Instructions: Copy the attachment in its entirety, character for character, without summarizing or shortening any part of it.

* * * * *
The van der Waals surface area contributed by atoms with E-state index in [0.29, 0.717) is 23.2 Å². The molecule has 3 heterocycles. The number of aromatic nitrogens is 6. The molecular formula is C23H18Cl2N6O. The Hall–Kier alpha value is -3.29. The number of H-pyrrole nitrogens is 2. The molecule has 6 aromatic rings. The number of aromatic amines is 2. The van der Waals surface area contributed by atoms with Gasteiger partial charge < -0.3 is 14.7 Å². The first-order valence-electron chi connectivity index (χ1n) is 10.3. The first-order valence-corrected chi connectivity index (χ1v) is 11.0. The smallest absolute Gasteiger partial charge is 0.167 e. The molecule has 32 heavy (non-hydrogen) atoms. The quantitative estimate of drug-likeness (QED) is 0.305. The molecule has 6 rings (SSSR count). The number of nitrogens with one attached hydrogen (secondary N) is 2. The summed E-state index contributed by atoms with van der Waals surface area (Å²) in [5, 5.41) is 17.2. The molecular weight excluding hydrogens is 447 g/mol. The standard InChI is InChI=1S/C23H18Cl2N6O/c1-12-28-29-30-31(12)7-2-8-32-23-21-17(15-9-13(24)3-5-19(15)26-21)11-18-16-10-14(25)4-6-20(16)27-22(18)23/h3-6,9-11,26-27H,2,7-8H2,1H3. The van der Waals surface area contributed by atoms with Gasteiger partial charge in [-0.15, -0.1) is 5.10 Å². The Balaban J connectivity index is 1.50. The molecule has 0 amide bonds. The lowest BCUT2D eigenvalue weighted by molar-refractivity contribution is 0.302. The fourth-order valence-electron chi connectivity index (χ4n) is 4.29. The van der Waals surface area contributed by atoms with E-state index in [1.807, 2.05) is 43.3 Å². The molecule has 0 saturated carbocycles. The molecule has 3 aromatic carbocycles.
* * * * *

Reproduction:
The van der Waals surface area contributed by atoms with E-state index in [0.29, 0.717) is 23.2 Å². The molecule has 3 heterocycles. The number of aromatic nitrogens is 6. The molecular formula is C23H18Cl2N6O. The Hall–Kier alpha value is -3.29. The number of H-pyrrole nitrogens is 2. The molecule has 6 aromatic rings. The number of aromatic amines is 2. The van der Waals surface area contributed by atoms with Gasteiger partial charge < -0.3 is 14.7 Å². The first-order valence-electron chi connectivity index (χ1n) is 10.3. The first-order valence-corrected chi connectivity index (χ1v) is 11.0. The smallest absolute Gasteiger partial charge is 0.167 e. The molecule has 32 heavy (non-hydrogen) atoms. The quantitative estimate of drug-likeness (QED) is 0.305. The molecule has 6 rings (SSSR count). The number of nitrogens with one attached hydrogen (secondary N) is 2. The summed E-state index contributed by atoms with van der Waals surface area (Å²) in [5, 5.41) is 17.2. The molecular weight excluding hydrogens is 447 g/mol. The standard InChI is InChI=1S/C23H18Cl2N6O/c1-12-28-29-30-31(12)7-2-8-32-23-21-17(15-9-13(24)3-5-19(15)26-21)11-18-16-10-14(25)4-6-20(16)27-22(18)23/h3-6,9-11,26-27H,2,7-8H2,1H3. The van der Waals surface area contributed by atoms with Gasteiger partial charge in [-0.15, -0.1) is 5.10 Å². The Balaban J connectivity index is 1.50. The molecule has 0 amide bonds. The lowest BCUT2D eigenvalue weighted by molar-refractivity contribution is 0.302. The fourth-order valence-electron chi connectivity index (χ4n) is 4.29. The van der Waals surface area contributed by atoms with E-state index in [1.807, 2.05) is 43.3 Å². The molecule has 0 saturated carbocycles. The molecule has 3 aromatic carbocycles.